The importance of checking in

Too many times I see and hear employees complaining about their working conditions, their inability to complete tasks, their lack of recognition, struggling with mental health, not feeling valued, and so much more.

Unfortunately, they tell the wrong people, their co-workers!

It astounds me that managers and leaders are surprised when someone resigns, and they feel completely ‘blind-sided’.

You shouldn’t be.

Check out some of these stats:

· 12% of employees leave for more money

· 75% of employees leave because of their line manager

· 47% of employees feel disengaged in their workplace

· 40% of employees know their company’s goals and strategies

How do we address this?

Firstly, you need to have a vision, some values, and behaviours that clearly outline your expectations.

Job descriptions and Performance Reviews only do so much – you need to discuss them and not let them gather dust in the drawer or in your online folder.

I recommend 2 meetings with direct reports per month:

1) A Personal Check In

  • How are you going?

  • What is happening?

  • How were your holidays?

  • What do you need help with?

  • How are you feeling?

If conducted correctly, where you do most of the listening and less of the talking, your employees (provided you have an open communication culture), will advise you of internal conflict, issues between managers and employees, working conditions and so forth.

I am reminded of a situation where I facilitated the conversation and the employee advised us that the issue was the manager that was the problem – and she was sitting right there! She took it on the chin and without missing a beat asked what she could do different to ensure that the employee was happier. A solution was advised by the employee, and both agreed that this would work. The manager changed her behaviour that day.

If you were this employee, how amazing would you feel?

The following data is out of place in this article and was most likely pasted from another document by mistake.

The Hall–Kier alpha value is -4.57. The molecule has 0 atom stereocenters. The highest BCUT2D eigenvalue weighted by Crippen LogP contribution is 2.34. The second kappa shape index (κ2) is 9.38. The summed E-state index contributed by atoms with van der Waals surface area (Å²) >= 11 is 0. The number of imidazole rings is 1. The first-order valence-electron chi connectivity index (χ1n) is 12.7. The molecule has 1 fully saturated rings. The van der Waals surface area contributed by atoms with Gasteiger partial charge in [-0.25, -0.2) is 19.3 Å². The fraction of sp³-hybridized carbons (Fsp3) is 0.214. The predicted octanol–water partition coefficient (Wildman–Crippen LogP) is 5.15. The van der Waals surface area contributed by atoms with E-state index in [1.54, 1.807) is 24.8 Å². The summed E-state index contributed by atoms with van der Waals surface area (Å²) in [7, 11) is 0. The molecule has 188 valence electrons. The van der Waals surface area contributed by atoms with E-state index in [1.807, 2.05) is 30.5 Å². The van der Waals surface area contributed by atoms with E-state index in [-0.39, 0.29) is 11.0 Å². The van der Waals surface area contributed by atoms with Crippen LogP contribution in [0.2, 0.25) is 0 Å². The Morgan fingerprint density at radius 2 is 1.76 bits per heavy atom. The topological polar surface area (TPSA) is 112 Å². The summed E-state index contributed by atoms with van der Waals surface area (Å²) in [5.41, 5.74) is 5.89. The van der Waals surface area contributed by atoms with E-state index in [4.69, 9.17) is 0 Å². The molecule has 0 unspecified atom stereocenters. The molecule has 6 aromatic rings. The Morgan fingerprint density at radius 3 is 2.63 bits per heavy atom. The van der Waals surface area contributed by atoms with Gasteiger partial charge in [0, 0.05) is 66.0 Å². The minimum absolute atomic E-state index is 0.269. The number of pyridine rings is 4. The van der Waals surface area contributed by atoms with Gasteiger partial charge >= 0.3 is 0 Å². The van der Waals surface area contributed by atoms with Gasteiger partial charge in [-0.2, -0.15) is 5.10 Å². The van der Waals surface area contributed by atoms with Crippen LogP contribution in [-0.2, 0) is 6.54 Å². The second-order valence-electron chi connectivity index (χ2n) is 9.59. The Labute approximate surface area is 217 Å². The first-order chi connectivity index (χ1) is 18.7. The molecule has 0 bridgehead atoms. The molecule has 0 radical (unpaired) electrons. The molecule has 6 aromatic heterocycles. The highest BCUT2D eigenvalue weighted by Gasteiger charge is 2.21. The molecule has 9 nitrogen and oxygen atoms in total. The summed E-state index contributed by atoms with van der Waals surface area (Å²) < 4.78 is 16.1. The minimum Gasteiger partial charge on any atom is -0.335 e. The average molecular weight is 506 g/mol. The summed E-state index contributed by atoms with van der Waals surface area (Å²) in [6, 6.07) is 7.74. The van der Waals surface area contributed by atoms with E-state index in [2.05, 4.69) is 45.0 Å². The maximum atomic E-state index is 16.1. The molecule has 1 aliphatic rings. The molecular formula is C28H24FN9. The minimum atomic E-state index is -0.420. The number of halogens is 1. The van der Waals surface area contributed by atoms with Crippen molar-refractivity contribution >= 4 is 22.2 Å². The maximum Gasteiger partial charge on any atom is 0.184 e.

· Listened to

· Valued

· Heard (yes, that is different to being listened to!)

· Part of a team

· Able to provide input

· Better state of mental health

2) A Performance Check In

  • Are you on track to achieve your work goals?

  • What else could you do?

  • How can I assist you?

  • What resources do you need?

  • What can you start with?

  • When can you start?

  • How are you feeling about this?

This is a great opportunity to discuss the Vision, Values, Behaviours, and Company Goals.

It is a time set aside to go through parts of the Performance Review. Once the employee is competent in the understanding of the document, they can drive the conversation by advising the manager where they are struggling and require assistance, and where they are nailing it.

The purpose of the conversation is to:

· Ensure there are no surprises at the annual Performance Review

· Keeps the employee on track

· Ability to correct performance early

· Ability to praise and reward the employee for exemplary performance

· Provides a forum for both parties to agree on performance to date

· Discuss progress against objectives

In my business I get several objections:

I don’t have time for this

This is an investment in your employees as well as your business.

Did you know that in Australia it can cost over $10,000 to replace an employee and over $20k for a manager? Better to focus on the people you have!

Even if I do all this, they may still leave.

Yes, you are correct, but they are less likely to do so.

87% of employees that are highly engaged are less likely to leave your business.

What are the benefits?

  • Increased Revenue

  • Increased Performance

  • A better customer experience

  • Less Employees leaving the business

  • Employer of Choice

You are in this together.

Start with having a Chat today!

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